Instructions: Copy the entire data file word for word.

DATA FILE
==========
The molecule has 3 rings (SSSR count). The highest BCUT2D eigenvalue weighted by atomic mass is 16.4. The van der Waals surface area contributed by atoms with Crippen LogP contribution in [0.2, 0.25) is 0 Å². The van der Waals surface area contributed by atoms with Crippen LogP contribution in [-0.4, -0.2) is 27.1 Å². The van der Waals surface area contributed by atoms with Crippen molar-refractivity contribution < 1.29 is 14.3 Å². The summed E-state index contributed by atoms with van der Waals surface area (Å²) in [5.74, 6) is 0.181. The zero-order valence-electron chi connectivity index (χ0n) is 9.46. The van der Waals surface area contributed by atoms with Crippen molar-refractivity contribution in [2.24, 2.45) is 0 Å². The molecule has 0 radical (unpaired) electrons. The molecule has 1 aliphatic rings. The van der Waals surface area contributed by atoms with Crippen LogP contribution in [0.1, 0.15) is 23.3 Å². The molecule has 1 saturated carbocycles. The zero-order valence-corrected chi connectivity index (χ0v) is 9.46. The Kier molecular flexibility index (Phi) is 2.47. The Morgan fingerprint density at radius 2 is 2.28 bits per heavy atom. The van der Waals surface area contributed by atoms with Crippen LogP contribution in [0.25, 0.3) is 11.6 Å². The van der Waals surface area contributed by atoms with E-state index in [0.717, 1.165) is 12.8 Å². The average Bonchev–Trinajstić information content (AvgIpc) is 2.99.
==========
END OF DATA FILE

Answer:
The molecule has 3 rings (SSSR count). The highest BCUT2D eigenvalue weighted by atomic mass is 16.4. The van der Waals surface area contributed by atoms with Crippen LogP contribution in [0.2, 0.25) is 0 Å². The van der Waals surface area contributed by atoms with Crippen LogP contribution in [-0.4, -0.2) is 27.1 Å². The van der Waals surface area contributed by atoms with Crippen molar-refractivity contribution < 1.29 is 14.3 Å². The summed E-state index contributed by atoms with van der Waals surface area (Å²) in [5.74, 6) is 0.181. The zero-order valence-electron chi connectivity index (χ0n) is 9.46. The van der Waals surface area contributed by atoms with Crippen molar-refractivity contribution in [2.24, 2.45) is 0 Å². The molecule has 0 radical (unpaired) electrons. The molecule has 1 aliphatic rings. The van der Waals surface area contributed by atoms with Crippen LogP contribution in [0.1, 0.15) is 23.3 Å². The molecule has 1 saturated carbocycles. The zero-order valence-corrected chi connectivity index (χ0v) is 9.46. The Kier molecular flexibility index (Phi) is 2.47. The Morgan fingerprint density at radius 2 is 2.28 bits per heavy atom. The van der Waals surface area contributed by atoms with Crippen LogP contribution in [0.25, 0.3) is 11.6 Å². The van der Waals surface area contributed by atoms with E-state index in [0.717, 1.165) is 12.8 Å². The average Bonchev–Trinajstić information content (AvgIpc) is 2.99.